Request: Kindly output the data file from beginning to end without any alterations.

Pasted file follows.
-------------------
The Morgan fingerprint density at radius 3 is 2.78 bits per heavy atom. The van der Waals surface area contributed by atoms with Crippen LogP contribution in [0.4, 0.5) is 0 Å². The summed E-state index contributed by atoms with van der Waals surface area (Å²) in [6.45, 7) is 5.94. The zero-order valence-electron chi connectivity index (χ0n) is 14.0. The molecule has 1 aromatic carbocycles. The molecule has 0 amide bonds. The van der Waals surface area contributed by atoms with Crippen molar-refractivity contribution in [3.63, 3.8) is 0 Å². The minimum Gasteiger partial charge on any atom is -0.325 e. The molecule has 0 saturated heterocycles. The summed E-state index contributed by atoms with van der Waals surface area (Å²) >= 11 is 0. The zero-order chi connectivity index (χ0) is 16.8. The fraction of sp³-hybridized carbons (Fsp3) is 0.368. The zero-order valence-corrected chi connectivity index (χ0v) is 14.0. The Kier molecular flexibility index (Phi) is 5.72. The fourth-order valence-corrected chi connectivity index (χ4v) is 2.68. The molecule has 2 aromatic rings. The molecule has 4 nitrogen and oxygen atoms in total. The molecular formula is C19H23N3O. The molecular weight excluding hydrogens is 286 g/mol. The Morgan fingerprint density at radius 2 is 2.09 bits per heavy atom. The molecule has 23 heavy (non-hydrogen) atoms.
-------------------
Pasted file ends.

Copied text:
The Morgan fingerprint density at radius 3 is 2.78 bits per heavy atom. The van der Waals surface area contributed by atoms with Crippen LogP contribution in [0.4, 0.5) is 0 Å². The summed E-state index contributed by atoms with van der Waals surface area (Å²) in [6.45, 7) is 5.94. The zero-order valence-electron chi connectivity index (χ0n) is 14.0. The molecule has 1 aromatic carbocycles. The molecule has 0 amide bonds. The van der Waals surface area contributed by atoms with Crippen molar-refractivity contribution in [3.63, 3.8) is 0 Å². The minimum Gasteiger partial charge on any atom is -0.325 e. The molecule has 0 saturated heterocycles. The summed E-state index contributed by atoms with van der Waals surface area (Å²) >= 11 is 0. The zero-order chi connectivity index (χ0) is 16.8. The fraction of sp³-hybridized carbons (Fsp3) is 0.368. The zero-order valence-corrected chi connectivity index (χ0v) is 14.0. The Kier molecular flexibility index (Phi) is 5.72. The fourth-order valence-corrected chi connectivity index (χ4v) is 2.68. The molecule has 2 aromatic rings. The molecule has 4 nitrogen and oxygen atoms in total. The molecular formula is C19H23N3O. The molecular weight excluding hydrogens is 286 g/mol. The Morgan fingerprint density at radius 2 is 2.09 bits per heavy atom. The molecule has 23 heavy (non-hydrogen) atoms.